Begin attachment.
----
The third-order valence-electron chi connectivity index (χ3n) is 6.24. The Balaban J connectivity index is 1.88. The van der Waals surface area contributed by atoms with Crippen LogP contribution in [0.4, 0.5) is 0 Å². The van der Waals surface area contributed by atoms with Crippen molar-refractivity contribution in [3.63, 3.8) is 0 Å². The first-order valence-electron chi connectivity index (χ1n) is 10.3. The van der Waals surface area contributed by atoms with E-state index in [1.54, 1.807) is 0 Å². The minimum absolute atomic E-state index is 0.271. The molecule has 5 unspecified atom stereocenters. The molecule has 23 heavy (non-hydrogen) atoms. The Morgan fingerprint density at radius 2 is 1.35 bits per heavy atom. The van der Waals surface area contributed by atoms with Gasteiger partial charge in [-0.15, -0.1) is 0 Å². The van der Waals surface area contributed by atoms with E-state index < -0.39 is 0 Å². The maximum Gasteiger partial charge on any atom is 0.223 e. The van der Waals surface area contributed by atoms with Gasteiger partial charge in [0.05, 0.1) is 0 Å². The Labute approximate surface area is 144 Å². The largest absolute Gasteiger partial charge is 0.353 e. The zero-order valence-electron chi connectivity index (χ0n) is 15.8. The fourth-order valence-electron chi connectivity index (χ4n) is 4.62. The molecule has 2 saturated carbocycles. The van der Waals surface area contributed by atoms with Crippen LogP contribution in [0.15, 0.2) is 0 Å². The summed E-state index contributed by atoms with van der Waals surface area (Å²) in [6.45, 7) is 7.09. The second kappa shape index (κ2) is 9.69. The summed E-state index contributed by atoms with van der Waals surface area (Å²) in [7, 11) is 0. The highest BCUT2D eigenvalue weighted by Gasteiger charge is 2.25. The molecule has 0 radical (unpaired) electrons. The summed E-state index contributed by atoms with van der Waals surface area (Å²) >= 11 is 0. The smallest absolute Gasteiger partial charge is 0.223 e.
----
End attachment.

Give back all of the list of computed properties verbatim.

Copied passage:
The third-order valence-electron chi connectivity index (χ3n) is 6.24. The Balaban J connectivity index is 1.88. The van der Waals surface area contributed by atoms with Crippen LogP contribution in [0.4, 0.5) is 0 Å². The van der Waals surface area contributed by atoms with Crippen molar-refractivity contribution in [3.63, 3.8) is 0 Å². The first-order valence-electron chi connectivity index (χ1n) is 10.3. The van der Waals surface area contributed by atoms with E-state index in [1.54, 1.807) is 0 Å². The minimum absolute atomic E-state index is 0.271. The molecule has 5 unspecified atom stereocenters. The molecule has 23 heavy (non-hydrogen) atoms. The Morgan fingerprint density at radius 2 is 1.35 bits per heavy atom. The van der Waals surface area contributed by atoms with Gasteiger partial charge in [-0.15, -0.1) is 0 Å². The van der Waals surface area contributed by atoms with E-state index < -0.39 is 0 Å². The maximum Gasteiger partial charge on any atom is 0.223 e. The van der Waals surface area contributed by atoms with Gasteiger partial charge in [0.05, 0.1) is 0 Å². The Labute approximate surface area is 144 Å². The largest absolute Gasteiger partial charge is 0.353 e. The zero-order valence-electron chi connectivity index (χ0n) is 15.8. The fourth-order valence-electron chi connectivity index (χ4n) is 4.62. The molecule has 2 saturated carbocycles. The van der Waals surface area contributed by atoms with Crippen LogP contribution in [0.15, 0.2) is 0 Å². The summed E-state index contributed by atoms with van der Waals surface area (Å²) in [6.45, 7) is 7.09. The second kappa shape index (κ2) is 9.69. The summed E-state index contributed by atoms with van der Waals surface area (Å²) in [7, 11) is 0. The highest BCUT2D eigenvalue weighted by Gasteiger charge is 2.25. The molecule has 0 radical (unpaired) electrons. The summed E-state index contributed by atoms with van der Waals surface area (Å²) >= 11 is 0. The smallest absolute Gasteiger partial charge is 0.223 e.